By Alan Burke
PEABODY — The transformation of Main Street has begun, and downtown Peabody merchants seem convinced of two things — the disruption is both terrible and entirely necessary.
“This month, business has been horrible,” said Teresa Capela of Teresa’s Crafters Boutique. “... I’m hoping it will get better. That’s why I’m still here.”
“It’s going to help downtown Peabody,” said Roseanne DeFilippo, who has operated Roseanne Hair Salon for 23 years. “And we need it. We need it to look nice just like Danvers Square.”
The project began at the end of August, and the process of digging up the sidewalks started Sept. 4. Currently, sidewalks are gone on one side of the road. All that remains is dirt and sand for an area stretching from just outside the square up to and beyond the Peabody Institute Library.
At the same time, heavy equipment is breaking up sections of the road. Commuters were braced for the worst as the wide four lanes are narrowed to two.
The aim, Mayor Ted Bettencourt said, is to get drivers to slow down, to create a less hectic atmosphere and more parking, and perhaps entice customers to stop and pop into the stores. While the work is ongoing, drivers, including the hundreds who pass through daily on their way to Salem and Marblehead, have been waved into makeshift lanes.
“I did get some phone calls early on from some drivers,” Bettencourt said. “Mainly people from Salem. But I haven’t recently. But there will be rough days.”
The Main Street renovation is slated to provide decorative streetlamps, greenery, brick sidewalks and “bump-outs” intended to extend the sidewalks into the road and make crossing the street less hazardous. All that is only the first step in a three-step program, the mayor said.
The next project will be flood mitigation in the square, followed by a redesign of the square that will include moving the Civil War Memorial to a site in front of the courthouse.
In the meantime, businesses are feeling the pinch.
Business is a little slow, Maria DaCosta said, “especially for old people.” Outside of her Nu-Look Hair Salon, the sidewalk is gone, and she regards it skeptically. “It’s especially a problem for old people. They can’t walk on the sidewalk like this.”
On the other hand, as she talked, she fielded a number of requests for appointments, and she’s optimistic about the long-term impact. “I think it will be nice after it’s done,” she said.
Further, she praised the efforts of the city to keep her informed — as, for example, when her water was briefly turned off.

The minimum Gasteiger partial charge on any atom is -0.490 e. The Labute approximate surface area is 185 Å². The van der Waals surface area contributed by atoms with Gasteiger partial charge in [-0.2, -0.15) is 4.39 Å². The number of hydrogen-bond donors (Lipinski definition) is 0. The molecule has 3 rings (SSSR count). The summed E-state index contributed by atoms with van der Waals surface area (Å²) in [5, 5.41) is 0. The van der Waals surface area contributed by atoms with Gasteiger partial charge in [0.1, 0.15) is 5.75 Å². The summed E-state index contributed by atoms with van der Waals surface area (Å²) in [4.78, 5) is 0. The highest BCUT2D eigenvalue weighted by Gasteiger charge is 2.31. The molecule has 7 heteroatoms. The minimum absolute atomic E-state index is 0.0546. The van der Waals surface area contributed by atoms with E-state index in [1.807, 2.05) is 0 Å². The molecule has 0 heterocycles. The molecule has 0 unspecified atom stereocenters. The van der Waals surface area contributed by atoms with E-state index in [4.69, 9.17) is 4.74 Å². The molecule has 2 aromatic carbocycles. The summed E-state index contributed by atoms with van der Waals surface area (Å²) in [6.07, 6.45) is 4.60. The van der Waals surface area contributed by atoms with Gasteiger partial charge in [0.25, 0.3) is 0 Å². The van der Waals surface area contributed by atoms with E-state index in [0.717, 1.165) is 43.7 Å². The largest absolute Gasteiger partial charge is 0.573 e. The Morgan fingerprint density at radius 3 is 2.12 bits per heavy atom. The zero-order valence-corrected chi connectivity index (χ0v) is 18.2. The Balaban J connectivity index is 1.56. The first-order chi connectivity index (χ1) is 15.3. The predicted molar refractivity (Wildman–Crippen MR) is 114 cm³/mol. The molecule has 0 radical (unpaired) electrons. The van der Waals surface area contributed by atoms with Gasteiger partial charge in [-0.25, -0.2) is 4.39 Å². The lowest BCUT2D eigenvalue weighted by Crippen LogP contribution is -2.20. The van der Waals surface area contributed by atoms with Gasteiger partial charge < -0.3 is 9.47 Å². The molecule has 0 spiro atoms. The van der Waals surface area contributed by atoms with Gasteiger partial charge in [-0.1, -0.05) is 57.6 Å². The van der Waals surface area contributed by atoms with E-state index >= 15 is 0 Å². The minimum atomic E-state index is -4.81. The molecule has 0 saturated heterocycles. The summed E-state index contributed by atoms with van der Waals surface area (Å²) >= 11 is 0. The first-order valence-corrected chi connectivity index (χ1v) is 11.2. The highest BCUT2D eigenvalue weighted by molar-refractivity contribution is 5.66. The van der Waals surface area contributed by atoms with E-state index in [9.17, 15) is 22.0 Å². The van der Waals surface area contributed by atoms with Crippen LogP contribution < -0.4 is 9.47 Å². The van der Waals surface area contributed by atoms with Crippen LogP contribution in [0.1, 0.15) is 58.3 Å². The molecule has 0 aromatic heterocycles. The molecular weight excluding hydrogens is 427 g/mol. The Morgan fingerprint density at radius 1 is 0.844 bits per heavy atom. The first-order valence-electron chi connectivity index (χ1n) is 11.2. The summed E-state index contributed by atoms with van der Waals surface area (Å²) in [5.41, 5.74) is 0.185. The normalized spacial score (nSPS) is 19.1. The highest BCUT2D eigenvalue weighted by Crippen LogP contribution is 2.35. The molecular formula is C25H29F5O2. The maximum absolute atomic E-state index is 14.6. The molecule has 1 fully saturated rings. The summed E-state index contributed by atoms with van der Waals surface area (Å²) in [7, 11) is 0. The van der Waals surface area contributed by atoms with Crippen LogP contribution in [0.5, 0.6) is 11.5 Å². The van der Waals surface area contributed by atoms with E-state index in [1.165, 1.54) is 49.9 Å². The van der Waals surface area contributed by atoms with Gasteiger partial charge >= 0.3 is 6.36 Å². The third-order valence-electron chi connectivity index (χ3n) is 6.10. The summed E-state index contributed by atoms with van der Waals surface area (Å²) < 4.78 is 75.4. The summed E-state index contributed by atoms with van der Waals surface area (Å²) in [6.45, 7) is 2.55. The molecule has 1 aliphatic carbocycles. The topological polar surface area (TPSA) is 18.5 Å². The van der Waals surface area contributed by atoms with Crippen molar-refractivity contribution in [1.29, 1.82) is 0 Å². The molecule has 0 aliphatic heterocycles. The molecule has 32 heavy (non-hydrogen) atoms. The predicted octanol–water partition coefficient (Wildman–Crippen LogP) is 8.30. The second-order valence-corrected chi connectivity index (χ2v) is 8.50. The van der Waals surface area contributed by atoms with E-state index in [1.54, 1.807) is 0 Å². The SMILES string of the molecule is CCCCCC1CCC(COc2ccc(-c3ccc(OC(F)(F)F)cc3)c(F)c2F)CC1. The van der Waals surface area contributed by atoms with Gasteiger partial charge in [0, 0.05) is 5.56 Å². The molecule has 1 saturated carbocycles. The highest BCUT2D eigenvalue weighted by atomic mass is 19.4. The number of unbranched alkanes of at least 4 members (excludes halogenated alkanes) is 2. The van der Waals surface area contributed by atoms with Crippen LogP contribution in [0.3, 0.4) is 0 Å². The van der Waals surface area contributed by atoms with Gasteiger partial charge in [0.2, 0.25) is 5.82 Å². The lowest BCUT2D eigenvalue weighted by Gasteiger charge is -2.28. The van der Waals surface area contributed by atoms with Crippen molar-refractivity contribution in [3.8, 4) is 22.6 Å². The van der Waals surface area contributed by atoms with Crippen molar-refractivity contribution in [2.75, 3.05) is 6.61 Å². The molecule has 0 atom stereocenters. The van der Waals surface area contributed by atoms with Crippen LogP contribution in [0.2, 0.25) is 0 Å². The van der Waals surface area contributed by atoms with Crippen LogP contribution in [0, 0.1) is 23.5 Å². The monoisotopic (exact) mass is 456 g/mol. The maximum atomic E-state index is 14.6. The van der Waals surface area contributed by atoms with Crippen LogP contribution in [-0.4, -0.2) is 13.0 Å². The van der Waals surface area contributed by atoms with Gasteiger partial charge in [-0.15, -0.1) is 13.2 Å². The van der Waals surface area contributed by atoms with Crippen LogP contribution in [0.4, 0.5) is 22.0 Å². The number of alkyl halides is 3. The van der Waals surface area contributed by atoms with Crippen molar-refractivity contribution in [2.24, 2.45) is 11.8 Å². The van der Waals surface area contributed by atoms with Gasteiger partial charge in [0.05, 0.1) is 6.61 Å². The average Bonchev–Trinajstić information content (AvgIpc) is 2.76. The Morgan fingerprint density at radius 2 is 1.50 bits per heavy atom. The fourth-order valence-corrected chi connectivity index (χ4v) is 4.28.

Teresa Capela’s boutique is a lot quieter.
“Today, I had nobody come in,” she said. “Yesterday, two people.” What’s more, the sidewalk on her side of the street is still intact. What happens when they dig it up?
She worries that the work will run on until Christmas, a key season for a 2-year-old shop that features dolls and doll clothing.
“Why didn’t they start earlier?” she asked.
Bettencourt said he is confident that the work will be done in November.
Business might be off a little, said Koorosh Rad of Peabody Estate Buyers. “But when it gets done, it will be much, much better. ... Traffic will slow down. People will walk on the sidewalk. More important, nobody will get killed crossing the street.”
The trek across busy Main Street has led to a number of accidents, and DeFilippo can remember seeing such mishaps right outside her salon’s window. She’s hopeful that the changes won’t make it more difficult for drivers to get out of sidewalk parking spaces.
“And I’m worried about the traffic island they’re going to put in the middle of the street,” she added. Will it really make the street safer?
In response, City Planner Blair Haney noted that the original plan for a center traffic island has been much altered after consultation with safety officials, reducing it to short stretches.
“It is a challenge,” said Chamber of Commerce Director Deanne Healey. “Unfortunately, there are definitely going to be some businesses that are going to feel the impact of (construction).” But she added, “The general response of businesses has been positive, very positive.”
It’s an upgrade that’s long overdue, most said. Once done, Rad indicated, Peabody businesses will be more competitive with shops in other cities and town.
“I feel sorry for Salem,” he said with a laugh.